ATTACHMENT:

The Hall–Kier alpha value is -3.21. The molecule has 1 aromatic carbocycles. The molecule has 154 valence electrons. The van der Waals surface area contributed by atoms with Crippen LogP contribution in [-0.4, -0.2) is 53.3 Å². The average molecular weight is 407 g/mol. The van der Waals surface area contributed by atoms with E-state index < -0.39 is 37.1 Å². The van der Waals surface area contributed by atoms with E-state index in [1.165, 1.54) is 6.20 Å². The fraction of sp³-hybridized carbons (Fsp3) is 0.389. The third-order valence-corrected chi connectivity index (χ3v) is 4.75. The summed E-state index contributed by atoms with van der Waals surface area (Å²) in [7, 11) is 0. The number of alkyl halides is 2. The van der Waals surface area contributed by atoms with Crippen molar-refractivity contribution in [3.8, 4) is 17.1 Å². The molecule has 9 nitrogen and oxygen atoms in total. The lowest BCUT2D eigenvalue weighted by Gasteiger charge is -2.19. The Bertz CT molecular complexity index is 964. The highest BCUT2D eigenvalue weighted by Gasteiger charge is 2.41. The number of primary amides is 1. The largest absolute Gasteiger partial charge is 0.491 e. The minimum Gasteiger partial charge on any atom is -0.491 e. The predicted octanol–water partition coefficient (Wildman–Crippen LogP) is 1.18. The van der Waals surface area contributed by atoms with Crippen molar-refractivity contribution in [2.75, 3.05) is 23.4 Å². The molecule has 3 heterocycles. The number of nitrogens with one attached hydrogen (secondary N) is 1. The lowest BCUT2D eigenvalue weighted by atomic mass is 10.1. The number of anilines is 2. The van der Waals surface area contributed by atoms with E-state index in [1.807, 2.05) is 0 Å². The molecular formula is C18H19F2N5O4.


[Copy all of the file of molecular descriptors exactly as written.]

The Hall–Kier alpha value is -3.21. The molecule has 1 aromatic carbocycles. The molecule has 154 valence electrons. The van der Waals surface area contributed by atoms with Crippen LogP contribution in [-0.4, -0.2) is 53.3 Å². The average molecular weight is 407 g/mol. The van der Waals surface area contributed by atoms with E-state index < -0.39 is 37.1 Å². The van der Waals surface area contributed by atoms with E-state index in [1.165, 1.54) is 6.20 Å². The fraction of sp³-hybridized carbons (Fsp3) is 0.389. The third-order valence-corrected chi connectivity index (χ3v) is 4.75. The summed E-state index contributed by atoms with van der Waals surface area (Å²) in [7, 11) is 0. The number of alkyl halides is 2. The van der Waals surface area contributed by atoms with Crippen molar-refractivity contribution in [3.8, 4) is 17.1 Å². The molecule has 9 nitrogen and oxygen atoms in total. The lowest BCUT2D eigenvalue weighted by Gasteiger charge is -2.19. The Bertz CT molecular complexity index is 964. The highest BCUT2D eigenvalue weighted by Gasteiger charge is 2.41. The number of primary amides is 1. The largest absolute Gasteiger partial charge is 0.491 e. The minimum Gasteiger partial charge on any atom is -0.491 e. The predicted octanol–water partition coefficient (Wildman–Crippen LogP) is 1.18. The van der Waals surface area contributed by atoms with Crippen molar-refractivity contribution in [2.75, 3.05) is 23.4 Å². The molecule has 3 heterocycles. The number of nitrogens with one attached hydrogen (secondary N) is 1. The lowest BCUT2D eigenvalue weighted by atomic mass is 10.1. The number of anilines is 2. The van der Waals surface area contributed by atoms with E-state index in [1.807, 2.05) is 0 Å². The molecular formula is C18H19F2N5O4.